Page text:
“Music is a moral law. It gives a soul to the universe, wings to the mind, flight to the imagination, a charm to sadness, and life to everything. It is the essence of order, and leads to all that is good, just and beautiful, of which it is the invisible, but nevertheless dazzling, passionate, and eternal form.”

Wednesday, November 13, 2013

Scary Starts

A student writes: "Some pieces have very difficult beginnings. Some of those are Ondine, Feux follets and just now, Mozart KV. 333. It seems so simple, [yet] I have never heard it done well. It's becoming something of a nightmare just to get it underway. I'm psyching it up, I know, but what a hard start."  
     Here's what I think: If a start seems scary, chances are there's something missing in the preparation, i.e., have all of the technical issues been worked in completely? But I know what this student means, I think, about getting started, as in getting the motor going. I think this is largely psychological and the way around it is to be able to "just play the notes in time," as a teacher once told me. In other words, don't focus on throwing yourself into the sublime musicality of the passage, just get the notes in the right tempo and chances are very good that the rest will be there.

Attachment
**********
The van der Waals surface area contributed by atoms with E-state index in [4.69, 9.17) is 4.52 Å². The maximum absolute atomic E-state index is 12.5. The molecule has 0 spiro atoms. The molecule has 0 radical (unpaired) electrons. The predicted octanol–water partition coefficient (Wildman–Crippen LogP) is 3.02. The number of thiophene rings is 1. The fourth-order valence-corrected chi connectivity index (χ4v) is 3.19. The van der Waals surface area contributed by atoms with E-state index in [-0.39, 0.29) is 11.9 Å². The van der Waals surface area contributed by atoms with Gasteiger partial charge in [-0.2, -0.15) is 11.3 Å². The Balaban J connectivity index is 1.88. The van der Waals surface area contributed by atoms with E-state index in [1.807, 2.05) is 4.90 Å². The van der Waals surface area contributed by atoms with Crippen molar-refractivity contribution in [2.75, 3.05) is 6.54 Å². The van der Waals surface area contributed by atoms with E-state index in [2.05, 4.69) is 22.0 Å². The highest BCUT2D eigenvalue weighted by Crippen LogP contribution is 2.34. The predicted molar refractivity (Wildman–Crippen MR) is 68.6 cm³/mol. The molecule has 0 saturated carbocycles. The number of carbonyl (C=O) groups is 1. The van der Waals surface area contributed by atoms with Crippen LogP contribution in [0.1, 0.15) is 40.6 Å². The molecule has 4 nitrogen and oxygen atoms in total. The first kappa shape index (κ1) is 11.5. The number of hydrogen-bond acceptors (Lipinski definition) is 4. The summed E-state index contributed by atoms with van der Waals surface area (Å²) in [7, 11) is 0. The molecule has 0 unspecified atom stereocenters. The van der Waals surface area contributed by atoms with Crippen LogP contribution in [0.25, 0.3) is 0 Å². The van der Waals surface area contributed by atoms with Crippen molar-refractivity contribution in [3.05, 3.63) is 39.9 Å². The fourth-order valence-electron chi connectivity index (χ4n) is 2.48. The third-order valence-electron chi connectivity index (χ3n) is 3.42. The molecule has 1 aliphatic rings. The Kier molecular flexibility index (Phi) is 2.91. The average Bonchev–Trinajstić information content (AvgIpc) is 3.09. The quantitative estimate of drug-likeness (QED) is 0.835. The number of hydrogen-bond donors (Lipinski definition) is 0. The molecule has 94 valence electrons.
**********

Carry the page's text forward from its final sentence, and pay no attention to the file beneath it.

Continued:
I think these ideas apply particularly well to the first two pieces. The Mozart, however, I think is more about tempo than notes. I always feel that the opening should be lyrical, perhaps slightly on the slow side of allegro. But then I feel stuck when the 16ths start. What to do? Well, I try to play lyrically a little faster from the start. I think of the piece as having started before I begin. The pulse is already going, as in a merry-go-round, and all I have to do is jump on. Also, I take care not to over-do the two note slurs so that I can make a longer line. By this I mean that it's important to show the long notes on the 2nd beats as real melody notes, as if a soprano were holding their full value, evening making a crescendo (wishful thinking, of course, on the piano). I don't play these long notes softer that the down beat.

No comments: